El equilibrio entre 'el palo y la zanahoria' en la ayuda global en salud

Balancing 'Carrot and Stick” in Global Aid for Health

16.2.2016
image alt

Should international aid for health support middle-income countries? International health funds tend to answer this question with ‘no’, based on the states responsibility and ability to pay, and focus on low-income countries only. The following lines try to examine this policy from a global health and human rights perspective.

Middle-income countries' burden of disease is usually tremendous and has a border crossing impact on health

The classification of a middle-income country is based on its GDP. This monetary threshold neither reflects the distribution of income and wealth in a country nor its actual ability to tackle health challenges. To base the decision of health aid exclusively on this measurement is therefore inappropriate. Middle-income countries' burden of disease is usually tremendous and has a border crossing impact on health. Taking into account that the majority of people below the poverty line live in middle-income countries, the focus to address poverty and its devastating effects on health and wellbeing should rather be on poor people than on poor countries.

Assuming that a country actually has the means to provide health coverage for its citizens makes the question whether international development aid is justified a very complex one. Supporting a country’s health systems has shown some negative effects on the government’s allocation of funds, i.e., decreasing their spending in the population’s health. Obviously, governments shouldn’t be rewarded for not assuming their responsibility. However, upon closer examination, the question of what is right or wrong doesn’t seem to be that complicated:

The focus to address poverty and its devastating effects on health and wellbeing should rather be on poor people than on poor countries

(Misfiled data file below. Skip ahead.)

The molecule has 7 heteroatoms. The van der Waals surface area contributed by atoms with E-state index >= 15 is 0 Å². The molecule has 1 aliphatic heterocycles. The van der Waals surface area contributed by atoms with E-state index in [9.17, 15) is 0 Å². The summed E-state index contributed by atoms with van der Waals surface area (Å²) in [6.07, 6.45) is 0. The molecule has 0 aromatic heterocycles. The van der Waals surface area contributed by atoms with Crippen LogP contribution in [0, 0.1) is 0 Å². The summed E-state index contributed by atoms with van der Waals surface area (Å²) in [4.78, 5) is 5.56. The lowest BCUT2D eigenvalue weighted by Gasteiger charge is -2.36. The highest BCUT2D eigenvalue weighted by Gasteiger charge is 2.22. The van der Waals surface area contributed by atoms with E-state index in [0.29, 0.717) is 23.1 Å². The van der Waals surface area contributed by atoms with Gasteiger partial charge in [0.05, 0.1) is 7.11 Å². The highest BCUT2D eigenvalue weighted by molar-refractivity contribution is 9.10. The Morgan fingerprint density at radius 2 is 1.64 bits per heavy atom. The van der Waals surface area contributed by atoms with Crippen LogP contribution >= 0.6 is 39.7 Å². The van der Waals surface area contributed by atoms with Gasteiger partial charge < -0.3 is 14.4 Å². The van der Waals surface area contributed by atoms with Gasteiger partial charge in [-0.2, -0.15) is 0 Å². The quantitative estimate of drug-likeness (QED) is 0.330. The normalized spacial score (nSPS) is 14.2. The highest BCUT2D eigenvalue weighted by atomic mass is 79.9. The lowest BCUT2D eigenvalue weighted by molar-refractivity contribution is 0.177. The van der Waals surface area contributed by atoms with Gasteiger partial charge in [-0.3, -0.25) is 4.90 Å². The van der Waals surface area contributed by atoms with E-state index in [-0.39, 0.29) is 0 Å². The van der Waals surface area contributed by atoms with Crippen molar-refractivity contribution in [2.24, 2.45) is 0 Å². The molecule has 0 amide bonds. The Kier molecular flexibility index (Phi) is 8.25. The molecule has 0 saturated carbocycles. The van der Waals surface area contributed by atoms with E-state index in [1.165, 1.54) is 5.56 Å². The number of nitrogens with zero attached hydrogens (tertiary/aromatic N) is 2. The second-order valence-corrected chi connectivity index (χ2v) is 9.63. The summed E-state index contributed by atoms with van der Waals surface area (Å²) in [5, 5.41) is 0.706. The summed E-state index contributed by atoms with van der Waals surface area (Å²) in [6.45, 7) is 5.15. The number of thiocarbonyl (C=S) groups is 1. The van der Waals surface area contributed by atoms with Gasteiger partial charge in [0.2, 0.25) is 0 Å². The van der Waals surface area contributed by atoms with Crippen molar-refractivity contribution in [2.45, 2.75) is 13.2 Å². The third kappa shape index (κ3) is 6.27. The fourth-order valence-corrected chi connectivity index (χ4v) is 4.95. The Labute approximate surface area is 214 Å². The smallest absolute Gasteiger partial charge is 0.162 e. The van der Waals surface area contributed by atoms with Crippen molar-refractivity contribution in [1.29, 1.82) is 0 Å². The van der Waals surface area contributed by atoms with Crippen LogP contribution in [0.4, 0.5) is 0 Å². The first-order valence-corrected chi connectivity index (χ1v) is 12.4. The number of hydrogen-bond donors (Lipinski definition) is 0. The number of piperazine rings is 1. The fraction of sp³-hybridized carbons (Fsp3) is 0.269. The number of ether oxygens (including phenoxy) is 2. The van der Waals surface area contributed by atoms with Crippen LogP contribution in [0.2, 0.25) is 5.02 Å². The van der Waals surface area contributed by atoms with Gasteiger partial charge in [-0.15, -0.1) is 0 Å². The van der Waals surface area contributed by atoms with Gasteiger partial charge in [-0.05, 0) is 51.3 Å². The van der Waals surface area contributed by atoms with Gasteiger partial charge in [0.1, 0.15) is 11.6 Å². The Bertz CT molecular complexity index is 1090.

Would we refuse to care for an abandoned child, just because it is actually the parent’s responsibility? Would this change, if the parents had the money to care for the child, but still refused to do so? The parent’s behaviour certainly influences our emotions. But it should not make a difference to the decision to help the child as long as nobody else will.

We expect doctors to take an oath to treat patients regardless of their socio-economic background. This unconditional commitment to health can and should be applied on a global scale. Decisions that directly affect the ones in need should be separated from decisions we take about accountability.

Human rights allow people to retain dignity in situations of need, claiming their right instead of begging for mercy. Yes, it is a state’s duty to respect, protect and fulfil the right to health of people under its jurisdiction and it is also the international community’s duty to stand up for these people, if a government does not fulfil its responsibilities. But to use people’s health as a leverage undermines the whole idea of human rights protection: people in need should not be used to protect human rights, but human rights to protect the people.

Usually, a small economic elite with a disproportionate accumulation of power and wealth lifts the GDP to a level considered as middle-income

In addition, there are other forms of pressure, less comfortable though, that high-income countries should exert to promote human rights: The huge gap between rich and poor is a salient characteristic of many middle-income countries. Usually, a small economic elite with a disproportionate accumulation of power and wealth lifts the GDP to a level considered as 'middle-income'.

The government responsible for reallocating the country’s resources to tackle its population’s needs is usually guided by this establishment - and not by the typically weak civil society, thus maintaining or strengthening pre-existing inequalities. By trading with the privileged parties regardless of their human rights situation we further weaken the position of the civil societies and sustain inequity.

In persuading governments of middle-income countries to give priority to the subject of health, we should lead by example and use the powerful leverage of trade, put back the opportunity for profit to advocate for global health.


Responses to this post: